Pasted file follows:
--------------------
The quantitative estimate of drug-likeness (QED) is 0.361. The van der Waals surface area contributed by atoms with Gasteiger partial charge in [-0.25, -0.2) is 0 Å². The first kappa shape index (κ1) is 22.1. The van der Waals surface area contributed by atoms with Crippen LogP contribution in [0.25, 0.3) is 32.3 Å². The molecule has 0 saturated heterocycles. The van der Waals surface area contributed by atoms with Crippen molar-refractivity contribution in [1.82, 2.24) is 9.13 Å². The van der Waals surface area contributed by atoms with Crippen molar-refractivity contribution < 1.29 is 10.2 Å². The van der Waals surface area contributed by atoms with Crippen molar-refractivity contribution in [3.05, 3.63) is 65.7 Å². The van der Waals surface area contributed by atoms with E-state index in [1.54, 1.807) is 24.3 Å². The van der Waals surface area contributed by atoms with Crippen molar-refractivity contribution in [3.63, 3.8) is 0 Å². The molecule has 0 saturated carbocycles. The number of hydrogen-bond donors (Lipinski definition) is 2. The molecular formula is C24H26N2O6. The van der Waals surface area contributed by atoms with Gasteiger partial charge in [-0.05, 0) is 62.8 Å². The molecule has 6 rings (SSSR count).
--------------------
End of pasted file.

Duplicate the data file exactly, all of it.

The quantitative estimate of drug-likeness (QED) is 0.361. The van der Waals surface area contributed by atoms with Gasteiger partial charge in [-0.25, -0.2) is 0 Å². The first kappa shape index (κ1) is 22.1. The van der Waals surface area contributed by atoms with Crippen LogP contribution in [0.25, 0.3) is 32.3 Å². The molecule has 0 saturated heterocycles. The van der Waals surface area contributed by atoms with Crippen molar-refractivity contribution in [1.82, 2.24) is 9.13 Å². The van der Waals surface area contributed by atoms with Crippen molar-refractivity contribution < 1.29 is 10.2 Å². The van der Waals surface area contributed by atoms with Crippen molar-refractivity contribution in [3.05, 3.63) is 65.7 Å². The van der Waals surface area contributed by atoms with E-state index in [1.54, 1.807) is 24.3 Å². The van der Waals surface area contributed by atoms with Crippen molar-refractivity contribution in [3.63, 3.8) is 0 Å². The molecule has 0 saturated carbocycles. The number of hydrogen-bond donors (Lipinski definition) is 2. The molecular formula is C24H26N2O6. The van der Waals surface area contributed by atoms with Gasteiger partial charge in [-0.05, 0) is 62.8 Å². The molecule has 6 rings (SSSR count).